To understand the overall influence of neorealism on Ray’s work, it is important to consider the economic and social state of Italy after the Second World War. The country was in ruins economically and moral turmoil was rampant. Most neorealistic filmmakers made efforts to capture the post-war effects by producing realistic films. The aim of producers such as Vittorio De Sica, Luchino Visconti and Roberto Rossellini was to make their films as real as possible. To achieve their realism objectives, the producers had to refrain from personalizing their films. Instead, they shot their work in natural locations as a way of representing the reality on the ground. In realism films, producers do not have time to embellish simple tasks (Bordwell 2012). Similarly, most of the scenes in Pather Panchali are simple and natural, devoid of the producer’s input. In contrast, the directors in most Bollywood films expend great efforts to make sure that each scene and part is as elaborate as possible. Consequently, Ray’s film appears as a documentary, which is the antithesis of what one may find in modern Bollywood films.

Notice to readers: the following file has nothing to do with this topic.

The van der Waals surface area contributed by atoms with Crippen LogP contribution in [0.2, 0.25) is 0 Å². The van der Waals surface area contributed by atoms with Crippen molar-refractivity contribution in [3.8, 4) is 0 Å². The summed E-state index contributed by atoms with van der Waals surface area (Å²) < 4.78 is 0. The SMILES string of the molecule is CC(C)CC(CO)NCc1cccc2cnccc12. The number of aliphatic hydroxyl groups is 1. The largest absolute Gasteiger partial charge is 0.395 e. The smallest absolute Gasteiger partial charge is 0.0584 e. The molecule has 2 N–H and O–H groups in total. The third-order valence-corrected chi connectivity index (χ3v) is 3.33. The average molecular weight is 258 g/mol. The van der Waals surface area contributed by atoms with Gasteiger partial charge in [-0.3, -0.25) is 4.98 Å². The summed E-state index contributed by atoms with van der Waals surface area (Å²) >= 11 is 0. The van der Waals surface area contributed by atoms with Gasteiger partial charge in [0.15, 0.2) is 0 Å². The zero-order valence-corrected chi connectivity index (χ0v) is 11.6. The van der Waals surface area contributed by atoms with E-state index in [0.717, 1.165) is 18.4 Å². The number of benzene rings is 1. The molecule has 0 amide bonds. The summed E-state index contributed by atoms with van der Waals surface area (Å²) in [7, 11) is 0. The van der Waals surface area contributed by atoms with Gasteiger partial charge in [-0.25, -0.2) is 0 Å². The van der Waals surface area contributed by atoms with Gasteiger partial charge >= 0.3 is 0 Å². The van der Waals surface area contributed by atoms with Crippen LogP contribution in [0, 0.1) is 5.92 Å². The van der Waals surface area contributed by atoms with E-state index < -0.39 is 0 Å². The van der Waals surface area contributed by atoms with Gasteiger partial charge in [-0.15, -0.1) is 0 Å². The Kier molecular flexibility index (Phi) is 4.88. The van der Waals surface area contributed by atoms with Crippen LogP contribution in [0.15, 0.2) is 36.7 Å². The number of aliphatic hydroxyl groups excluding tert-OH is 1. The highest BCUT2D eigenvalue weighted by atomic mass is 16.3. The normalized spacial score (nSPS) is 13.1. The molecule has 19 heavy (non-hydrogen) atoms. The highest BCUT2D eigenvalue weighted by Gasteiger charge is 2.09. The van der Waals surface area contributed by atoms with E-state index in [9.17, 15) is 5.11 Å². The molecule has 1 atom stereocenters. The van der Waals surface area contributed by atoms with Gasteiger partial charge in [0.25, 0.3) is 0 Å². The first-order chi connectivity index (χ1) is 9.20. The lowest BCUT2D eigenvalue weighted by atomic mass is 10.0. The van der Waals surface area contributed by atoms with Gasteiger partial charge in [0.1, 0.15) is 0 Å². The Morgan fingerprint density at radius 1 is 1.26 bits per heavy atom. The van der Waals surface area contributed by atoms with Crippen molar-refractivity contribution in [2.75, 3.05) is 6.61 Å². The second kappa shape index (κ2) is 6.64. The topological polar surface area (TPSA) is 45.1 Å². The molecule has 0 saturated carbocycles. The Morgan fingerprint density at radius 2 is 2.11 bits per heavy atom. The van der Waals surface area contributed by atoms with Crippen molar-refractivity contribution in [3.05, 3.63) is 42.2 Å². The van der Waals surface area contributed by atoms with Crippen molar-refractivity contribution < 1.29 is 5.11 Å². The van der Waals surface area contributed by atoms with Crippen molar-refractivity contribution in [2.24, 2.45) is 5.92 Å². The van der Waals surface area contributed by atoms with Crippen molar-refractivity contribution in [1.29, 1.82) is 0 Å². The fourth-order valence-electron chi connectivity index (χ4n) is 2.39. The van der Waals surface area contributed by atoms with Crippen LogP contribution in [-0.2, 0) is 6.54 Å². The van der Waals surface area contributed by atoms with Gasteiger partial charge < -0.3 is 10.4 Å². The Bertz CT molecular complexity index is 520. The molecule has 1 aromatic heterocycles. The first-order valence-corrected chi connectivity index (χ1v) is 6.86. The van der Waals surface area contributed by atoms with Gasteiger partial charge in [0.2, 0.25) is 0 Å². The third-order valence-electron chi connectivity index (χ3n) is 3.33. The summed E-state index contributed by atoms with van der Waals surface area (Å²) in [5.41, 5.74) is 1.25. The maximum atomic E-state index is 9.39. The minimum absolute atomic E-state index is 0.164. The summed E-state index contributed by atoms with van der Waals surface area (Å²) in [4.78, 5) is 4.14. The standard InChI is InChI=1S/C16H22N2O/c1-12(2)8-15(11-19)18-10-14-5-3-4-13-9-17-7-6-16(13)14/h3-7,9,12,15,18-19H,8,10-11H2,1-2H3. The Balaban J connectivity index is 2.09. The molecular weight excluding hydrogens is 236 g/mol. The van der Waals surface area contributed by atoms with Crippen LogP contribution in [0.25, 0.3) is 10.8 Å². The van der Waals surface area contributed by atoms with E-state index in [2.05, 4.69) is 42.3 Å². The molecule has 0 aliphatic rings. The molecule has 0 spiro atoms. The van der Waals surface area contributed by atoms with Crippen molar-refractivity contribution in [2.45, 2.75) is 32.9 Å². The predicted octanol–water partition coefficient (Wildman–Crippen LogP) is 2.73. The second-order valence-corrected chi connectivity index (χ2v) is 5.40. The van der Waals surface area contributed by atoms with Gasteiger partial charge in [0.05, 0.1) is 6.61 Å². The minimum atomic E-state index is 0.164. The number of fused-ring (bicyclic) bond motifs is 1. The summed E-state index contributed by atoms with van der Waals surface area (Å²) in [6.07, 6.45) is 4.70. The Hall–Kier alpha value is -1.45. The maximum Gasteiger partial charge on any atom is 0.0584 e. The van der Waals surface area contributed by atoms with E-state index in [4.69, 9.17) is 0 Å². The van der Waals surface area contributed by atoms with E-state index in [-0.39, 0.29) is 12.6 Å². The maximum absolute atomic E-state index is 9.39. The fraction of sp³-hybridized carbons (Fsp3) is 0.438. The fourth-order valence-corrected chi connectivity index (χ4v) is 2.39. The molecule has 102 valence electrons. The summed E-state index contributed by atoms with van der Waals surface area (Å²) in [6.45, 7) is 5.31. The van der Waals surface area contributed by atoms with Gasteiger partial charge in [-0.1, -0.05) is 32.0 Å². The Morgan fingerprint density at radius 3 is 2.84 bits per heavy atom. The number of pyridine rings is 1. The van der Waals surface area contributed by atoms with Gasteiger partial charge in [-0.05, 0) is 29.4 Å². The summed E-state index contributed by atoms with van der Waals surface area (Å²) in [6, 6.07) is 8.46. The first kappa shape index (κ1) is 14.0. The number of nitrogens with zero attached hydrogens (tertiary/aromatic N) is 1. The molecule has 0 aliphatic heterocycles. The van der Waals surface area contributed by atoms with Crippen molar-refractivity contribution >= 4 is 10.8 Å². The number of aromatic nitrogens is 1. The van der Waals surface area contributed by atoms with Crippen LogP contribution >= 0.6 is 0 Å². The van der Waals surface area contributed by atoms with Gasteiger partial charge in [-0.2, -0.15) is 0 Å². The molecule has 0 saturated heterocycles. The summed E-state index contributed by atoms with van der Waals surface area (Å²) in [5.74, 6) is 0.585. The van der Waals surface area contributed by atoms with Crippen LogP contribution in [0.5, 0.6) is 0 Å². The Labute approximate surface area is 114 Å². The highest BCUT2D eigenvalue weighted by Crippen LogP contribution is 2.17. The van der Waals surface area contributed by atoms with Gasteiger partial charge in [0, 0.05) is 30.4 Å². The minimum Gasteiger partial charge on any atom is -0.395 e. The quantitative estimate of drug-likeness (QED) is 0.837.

In most neorealism movies, Italian directors have a tradition of depicting the time of each scene or task (Fabe 2014). A significant example of this aspect of neorealism is evident in a scene in Vittorio De Sica’s neorealism film, The Bicycle Thief , in which a maid is grinding coffee (Fabe 2014). Majority of filmmakers, including the traditional Bollywood directors, do not portray the time of each scene or task in their movies or the length of time it takes to accomplish such tasks. However, Italian neo-realists believed that the beauty of everyday life lies in its sulky and humdrum nature (Vasudevan 2012). By incorporating the element of time in their movies, the directors made viewers appreciate the aspect of simplicity. Ray extensively adopts the indoctrination of time in his movie. There are timed long shorts in his work, which is unusual in the context of Bollywood movie industry. In particular, there are numerous scenes in which Ray ascribes long periods of time to focus on simple and routine activities of the poor Bengali family. One particular instance of a long focus is the train scene in which Durga gazes at the power line for exactly seventeen seconds before shifting his eyesight onto the tracks. In addition, there is no indication that the characters have telephones, which is indicative of the significant social divide between the rich and poor Indians. However, even if this aspect should be straightforward to viewers, Ray spends a significant amount of time to allow the audience to develop a natural course by refraining from providing a running commentary. In other words, there is no dialogue, which is one of the most compelling features in neorealism films.